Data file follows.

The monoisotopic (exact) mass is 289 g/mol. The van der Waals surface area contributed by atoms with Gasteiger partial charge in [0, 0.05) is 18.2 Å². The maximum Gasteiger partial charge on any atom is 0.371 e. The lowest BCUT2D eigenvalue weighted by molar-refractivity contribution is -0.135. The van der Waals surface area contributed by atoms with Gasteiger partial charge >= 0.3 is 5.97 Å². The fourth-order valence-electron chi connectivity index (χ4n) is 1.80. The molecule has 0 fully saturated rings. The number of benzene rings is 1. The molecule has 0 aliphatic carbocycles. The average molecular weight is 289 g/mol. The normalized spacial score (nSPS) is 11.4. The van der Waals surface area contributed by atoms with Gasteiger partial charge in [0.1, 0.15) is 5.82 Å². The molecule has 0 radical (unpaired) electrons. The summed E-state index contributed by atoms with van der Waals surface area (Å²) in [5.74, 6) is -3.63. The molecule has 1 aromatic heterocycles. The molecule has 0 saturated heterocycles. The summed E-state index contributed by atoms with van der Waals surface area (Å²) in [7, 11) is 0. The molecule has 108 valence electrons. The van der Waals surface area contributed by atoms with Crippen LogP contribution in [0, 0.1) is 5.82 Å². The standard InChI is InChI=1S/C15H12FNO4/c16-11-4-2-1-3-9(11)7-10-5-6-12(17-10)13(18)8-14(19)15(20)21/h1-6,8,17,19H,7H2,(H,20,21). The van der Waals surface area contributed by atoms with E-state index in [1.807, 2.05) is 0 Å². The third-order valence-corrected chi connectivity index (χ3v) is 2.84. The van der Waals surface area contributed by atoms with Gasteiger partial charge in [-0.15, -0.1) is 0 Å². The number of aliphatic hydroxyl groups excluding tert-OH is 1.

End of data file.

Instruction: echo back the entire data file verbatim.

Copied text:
The monoisotopic (exact) mass is 289 g/mol. The van der Waals surface area contributed by atoms with Gasteiger partial charge in [0, 0.05) is 18.2 Å². The maximum Gasteiger partial charge on any atom is 0.371 e. The lowest BCUT2D eigenvalue weighted by molar-refractivity contribution is -0.135. The van der Waals surface area contributed by atoms with Gasteiger partial charge >= 0.3 is 5.97 Å². The fourth-order valence-electron chi connectivity index (χ4n) is 1.80. The molecule has 0 fully saturated rings. The number of benzene rings is 1. The molecule has 0 aliphatic carbocycles. The average molecular weight is 289 g/mol. The normalized spacial score (nSPS) is 11.4. The van der Waals surface area contributed by atoms with Gasteiger partial charge in [0.1, 0.15) is 5.82 Å². The molecule has 0 radical (unpaired) electrons. The summed E-state index contributed by atoms with van der Waals surface area (Å²) in [5.74, 6) is -3.63. The molecule has 1 aromatic heterocycles. The molecule has 0 saturated heterocycles. The summed E-state index contributed by atoms with van der Waals surface area (Å²) in [7, 11) is 0. The molecule has 108 valence electrons. The van der Waals surface area contributed by atoms with Crippen LogP contribution in [0, 0.1) is 5.82 Å². The standard InChI is InChI=1S/C15H12FNO4/c16-11-4-2-1-3-9(11)7-10-5-6-12(17-10)13(18)8-14(19)15(20)21/h1-6,8,17,19H,7H2,(H,20,21). The van der Waals surface area contributed by atoms with E-state index in [1.807, 2.05) is 0 Å². The third-order valence-corrected chi connectivity index (χ3v) is 2.84. The van der Waals surface area contributed by atoms with Gasteiger partial charge in [-0.15, -0.1) is 0 Å². The number of aliphatic hydroxyl groups excluding tert-OH is 1.